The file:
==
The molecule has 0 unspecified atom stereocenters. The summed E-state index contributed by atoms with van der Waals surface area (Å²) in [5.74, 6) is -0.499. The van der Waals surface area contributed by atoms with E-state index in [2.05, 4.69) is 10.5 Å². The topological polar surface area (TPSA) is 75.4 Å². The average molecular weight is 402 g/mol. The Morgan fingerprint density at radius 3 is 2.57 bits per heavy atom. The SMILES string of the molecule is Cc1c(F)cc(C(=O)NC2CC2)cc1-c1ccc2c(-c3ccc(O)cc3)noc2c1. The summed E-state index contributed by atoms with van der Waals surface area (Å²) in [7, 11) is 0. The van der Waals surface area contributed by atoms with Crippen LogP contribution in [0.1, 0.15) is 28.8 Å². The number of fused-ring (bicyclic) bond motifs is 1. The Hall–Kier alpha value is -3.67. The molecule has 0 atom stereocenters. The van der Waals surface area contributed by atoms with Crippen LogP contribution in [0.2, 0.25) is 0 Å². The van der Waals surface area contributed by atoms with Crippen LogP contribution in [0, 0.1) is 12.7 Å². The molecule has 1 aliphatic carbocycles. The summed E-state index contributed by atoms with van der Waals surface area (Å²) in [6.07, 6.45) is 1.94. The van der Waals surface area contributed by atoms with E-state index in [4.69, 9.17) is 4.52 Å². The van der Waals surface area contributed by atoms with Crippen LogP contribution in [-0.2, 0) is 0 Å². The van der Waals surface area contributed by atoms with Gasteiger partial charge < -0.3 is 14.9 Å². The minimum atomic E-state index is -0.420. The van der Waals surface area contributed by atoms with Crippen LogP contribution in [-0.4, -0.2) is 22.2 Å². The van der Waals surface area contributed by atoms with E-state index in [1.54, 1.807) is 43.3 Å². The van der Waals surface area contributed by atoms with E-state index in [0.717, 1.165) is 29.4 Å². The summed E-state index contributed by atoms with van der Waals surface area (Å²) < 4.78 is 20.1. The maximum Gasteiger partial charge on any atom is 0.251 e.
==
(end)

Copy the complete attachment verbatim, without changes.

The molecule has 0 unspecified atom stereocenters. The summed E-state index contributed by atoms with van der Waals surface area (Å²) in [5.74, 6) is -0.499. The van der Waals surface area contributed by atoms with E-state index in [2.05, 4.69) is 10.5 Å². The topological polar surface area (TPSA) is 75.4 Å². The average molecular weight is 402 g/mol. The Morgan fingerprint density at radius 3 is 2.57 bits per heavy atom. The SMILES string of the molecule is Cc1c(F)cc(C(=O)NC2CC2)cc1-c1ccc2c(-c3ccc(O)cc3)noc2c1. The summed E-state index contributed by atoms with van der Waals surface area (Å²) in [7, 11) is 0. The van der Waals surface area contributed by atoms with Crippen LogP contribution in [0.1, 0.15) is 28.8 Å². The number of fused-ring (bicyclic) bond motifs is 1. The Hall–Kier alpha value is -3.67. The molecule has 0 atom stereocenters. The van der Waals surface area contributed by atoms with Crippen LogP contribution in [0.2, 0.25) is 0 Å². The van der Waals surface area contributed by atoms with Crippen LogP contribution in [0, 0.1) is 12.7 Å². The molecule has 1 aliphatic carbocycles. The summed E-state index contributed by atoms with van der Waals surface area (Å²) in [6.07, 6.45) is 1.94. The van der Waals surface area contributed by atoms with E-state index in [4.69, 9.17) is 4.52 Å². The van der Waals surface area contributed by atoms with Crippen LogP contribution in [-0.2, 0) is 0 Å². The van der Waals surface area contributed by atoms with Gasteiger partial charge < -0.3 is 14.9 Å². The minimum atomic E-state index is -0.420. The van der Waals surface area contributed by atoms with Crippen LogP contribution in [-0.4, -0.2) is 22.2 Å². The van der Waals surface area contributed by atoms with E-state index in [1.54, 1.807) is 43.3 Å². The van der Waals surface area contributed by atoms with E-state index in [0.717, 1.165) is 29.4 Å². The summed E-state index contributed by atoms with van der Waals surface area (Å²) < 4.78 is 20.1. The maximum Gasteiger partial charge on any atom is 0.251 e.